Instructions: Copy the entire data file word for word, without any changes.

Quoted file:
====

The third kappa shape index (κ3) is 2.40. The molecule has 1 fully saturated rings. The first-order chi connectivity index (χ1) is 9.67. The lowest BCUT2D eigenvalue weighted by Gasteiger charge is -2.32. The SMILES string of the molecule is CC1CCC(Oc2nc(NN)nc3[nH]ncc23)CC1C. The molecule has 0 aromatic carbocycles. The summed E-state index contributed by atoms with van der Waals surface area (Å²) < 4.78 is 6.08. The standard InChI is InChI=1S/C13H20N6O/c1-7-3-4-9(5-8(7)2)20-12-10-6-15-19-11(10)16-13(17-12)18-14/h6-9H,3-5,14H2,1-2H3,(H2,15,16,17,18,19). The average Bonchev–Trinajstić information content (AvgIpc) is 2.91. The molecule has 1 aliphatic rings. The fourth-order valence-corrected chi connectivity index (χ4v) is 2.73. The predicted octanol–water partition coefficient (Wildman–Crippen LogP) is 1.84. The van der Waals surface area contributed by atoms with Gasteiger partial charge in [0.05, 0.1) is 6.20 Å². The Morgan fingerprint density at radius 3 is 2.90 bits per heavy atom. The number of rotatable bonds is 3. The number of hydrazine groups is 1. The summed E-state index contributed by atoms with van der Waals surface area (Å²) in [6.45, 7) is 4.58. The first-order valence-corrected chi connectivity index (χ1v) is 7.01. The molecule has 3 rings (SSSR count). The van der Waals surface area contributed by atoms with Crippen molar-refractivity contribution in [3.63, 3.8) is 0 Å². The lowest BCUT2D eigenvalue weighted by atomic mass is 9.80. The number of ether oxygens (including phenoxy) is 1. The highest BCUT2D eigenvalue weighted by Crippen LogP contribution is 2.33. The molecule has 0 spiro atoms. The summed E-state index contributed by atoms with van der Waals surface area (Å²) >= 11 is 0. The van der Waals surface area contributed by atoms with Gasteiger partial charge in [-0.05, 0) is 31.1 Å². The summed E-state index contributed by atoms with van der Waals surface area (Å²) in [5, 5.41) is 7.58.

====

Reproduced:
The third kappa shape index (κ3) is 2.40. The molecule has 1 fully saturated rings. The first-order chi connectivity index (χ1) is 9.67. The lowest BCUT2D eigenvalue weighted by Gasteiger charge is -2.32. The SMILES string of the molecule is CC1CCC(Oc2nc(NN)nc3[nH]ncc23)CC1C. The molecule has 0 aromatic carbocycles. The summed E-state index contributed by atoms with van der Waals surface area (Å²) < 4.78 is 6.08. The standard InChI is InChI=1S/C13H20N6O/c1-7-3-4-9(5-8(7)2)20-12-10-6-15-19-11(10)16-13(17-12)18-14/h6-9H,3-5,14H2,1-2H3,(H2,15,16,17,18,19). The average Bonchev–Trinajstić information content (AvgIpc) is 2.91. The molecule has 1 aliphatic rings. The fourth-order valence-corrected chi connectivity index (χ4v) is 2.73. The predicted octanol–water partition coefficient (Wildman–Crippen LogP) is 1.84. The van der Waals surface area contributed by atoms with Gasteiger partial charge in [0.05, 0.1) is 6.20 Å². The Morgan fingerprint density at radius 3 is 2.90 bits per heavy atom. The number of rotatable bonds is 3. The number of hydrazine groups is 1. The summed E-state index contributed by atoms with van der Waals surface area (Å²) in [6.45, 7) is 4.58. The first-order valence-corrected chi connectivity index (χ1v) is 7.01. The molecule has 3 rings (SSSR count). The van der Waals surface area contributed by atoms with Crippen molar-refractivity contribution in [3.63, 3.8) is 0 Å². The lowest BCUT2D eigenvalue weighted by atomic mass is 9.80. The number of ether oxygens (including phenoxy) is 1. The highest BCUT2D eigenvalue weighted by Crippen LogP contribution is 2.33. The molecule has 0 spiro atoms. The summed E-state index contributed by atoms with van der Waals surface area (Å²) >= 11 is 0. The van der Waals surface area contributed by atoms with Gasteiger partial charge in [-0.05, 0) is 31.1 Å². The summed E-state index contributed by atoms with van der Waals surface area (Å²) in [5, 5.41) is 7.58.